source:   Jared Dudley, Los Angeles Clippers. Before the season I was very high on the Clippers signing of Jared Dudley — he had a better career three point percentage than J.J. Redick, smart team defender, good glue player who can do everything. But not lately. Dudley was 1-of-7 in this game and is now shooting 34 percent overall and 22.2 percent from three in the Clippers last nine games. Not good enough, especially with them counting on him to step up from three with Redick out. Dudley knows he isn’t playing well. That said, expect him to turn it around, the guy can shoot.

Report: Some Hawks executives doubt Danny Ferry’s contrition

Danny Ferry, Mike Budenholzer
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Since his racist comments about Luol Deng, Danny Ferry has mostly avoided the public eye.

He apologized through a couple statements released around the beginning of his leave of absence. He met with black community leaders. He claimed “full responsibility.”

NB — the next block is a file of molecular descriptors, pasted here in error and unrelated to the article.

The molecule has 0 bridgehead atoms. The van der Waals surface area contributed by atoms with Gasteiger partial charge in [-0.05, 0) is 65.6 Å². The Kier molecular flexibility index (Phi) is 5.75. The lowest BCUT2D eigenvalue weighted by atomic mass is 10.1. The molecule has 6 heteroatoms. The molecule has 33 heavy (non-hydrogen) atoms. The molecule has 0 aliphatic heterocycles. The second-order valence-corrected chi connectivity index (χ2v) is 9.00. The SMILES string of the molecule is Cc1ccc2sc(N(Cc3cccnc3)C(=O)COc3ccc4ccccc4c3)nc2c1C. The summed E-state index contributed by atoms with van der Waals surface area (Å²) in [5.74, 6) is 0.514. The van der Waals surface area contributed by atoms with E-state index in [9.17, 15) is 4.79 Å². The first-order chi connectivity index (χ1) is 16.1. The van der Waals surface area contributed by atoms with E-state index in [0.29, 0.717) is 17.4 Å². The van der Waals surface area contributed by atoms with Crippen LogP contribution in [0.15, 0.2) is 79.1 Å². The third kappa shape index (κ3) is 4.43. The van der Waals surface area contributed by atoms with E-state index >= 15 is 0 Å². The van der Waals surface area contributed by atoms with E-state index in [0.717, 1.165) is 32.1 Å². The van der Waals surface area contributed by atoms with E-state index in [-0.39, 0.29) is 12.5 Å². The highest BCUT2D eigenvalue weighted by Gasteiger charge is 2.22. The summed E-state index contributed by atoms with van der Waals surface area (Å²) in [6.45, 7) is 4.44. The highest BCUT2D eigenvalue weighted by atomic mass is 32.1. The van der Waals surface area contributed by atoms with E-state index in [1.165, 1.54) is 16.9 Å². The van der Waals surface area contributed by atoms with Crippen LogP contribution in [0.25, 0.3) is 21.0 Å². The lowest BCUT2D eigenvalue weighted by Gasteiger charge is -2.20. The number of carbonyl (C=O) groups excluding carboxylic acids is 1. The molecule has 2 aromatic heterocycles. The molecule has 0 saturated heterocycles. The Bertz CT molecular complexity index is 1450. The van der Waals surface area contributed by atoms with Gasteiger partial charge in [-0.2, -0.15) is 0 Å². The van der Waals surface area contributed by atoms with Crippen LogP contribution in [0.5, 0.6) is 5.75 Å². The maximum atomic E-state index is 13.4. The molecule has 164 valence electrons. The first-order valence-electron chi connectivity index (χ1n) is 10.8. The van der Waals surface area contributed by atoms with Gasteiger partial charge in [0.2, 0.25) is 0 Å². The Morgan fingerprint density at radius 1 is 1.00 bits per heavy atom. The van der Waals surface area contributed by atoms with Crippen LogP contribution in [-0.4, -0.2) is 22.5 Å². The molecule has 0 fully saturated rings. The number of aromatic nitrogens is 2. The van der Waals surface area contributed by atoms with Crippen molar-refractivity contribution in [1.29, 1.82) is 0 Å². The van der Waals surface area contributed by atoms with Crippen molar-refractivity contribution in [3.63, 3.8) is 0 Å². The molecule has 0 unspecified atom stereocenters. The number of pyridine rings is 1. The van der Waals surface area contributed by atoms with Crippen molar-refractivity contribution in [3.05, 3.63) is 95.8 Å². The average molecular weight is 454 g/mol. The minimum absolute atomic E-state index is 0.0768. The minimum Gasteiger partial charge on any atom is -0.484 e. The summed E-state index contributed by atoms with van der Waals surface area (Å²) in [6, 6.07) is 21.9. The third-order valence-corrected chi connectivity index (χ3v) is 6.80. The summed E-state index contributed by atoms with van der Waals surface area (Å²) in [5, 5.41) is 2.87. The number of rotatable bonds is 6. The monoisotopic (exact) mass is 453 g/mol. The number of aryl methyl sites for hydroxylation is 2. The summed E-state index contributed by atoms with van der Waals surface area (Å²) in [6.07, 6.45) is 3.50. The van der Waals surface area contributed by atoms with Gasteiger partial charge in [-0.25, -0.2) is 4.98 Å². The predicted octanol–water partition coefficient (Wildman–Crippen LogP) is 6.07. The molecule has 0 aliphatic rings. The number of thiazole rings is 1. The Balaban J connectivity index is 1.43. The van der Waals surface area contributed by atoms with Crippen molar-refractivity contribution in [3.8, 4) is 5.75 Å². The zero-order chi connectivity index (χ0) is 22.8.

A cadre of NBA people vouched for him. A law firm the Hawks hired to investigate themselves essentially cleared of him of being motivated by racial bias.

But there’s another side.

Kevin Arnovitz and Brian Windhorst of ESPN:

Ferry’s efforts at contrition sometimes fell short to some inside the organization. Several Hawks executives were at times put off by Ferry’s behavior during a compulsory two-day sensitive training session, especially since they considered his actions triggered the assembly in the first place. He came across as inattentive and dismissive of the exercise, some said, and fiddled with his phone quite a bit. Ferry contends he was taking notes on the meeting.

“It was awkward for everyone because I had not seen or been around Hawks employees for three months,” Ferry told ESPN this summer about the sensitivity training. “I took the seminar seriously, participated in the role-play exercises and certainly learned from the two-day session.”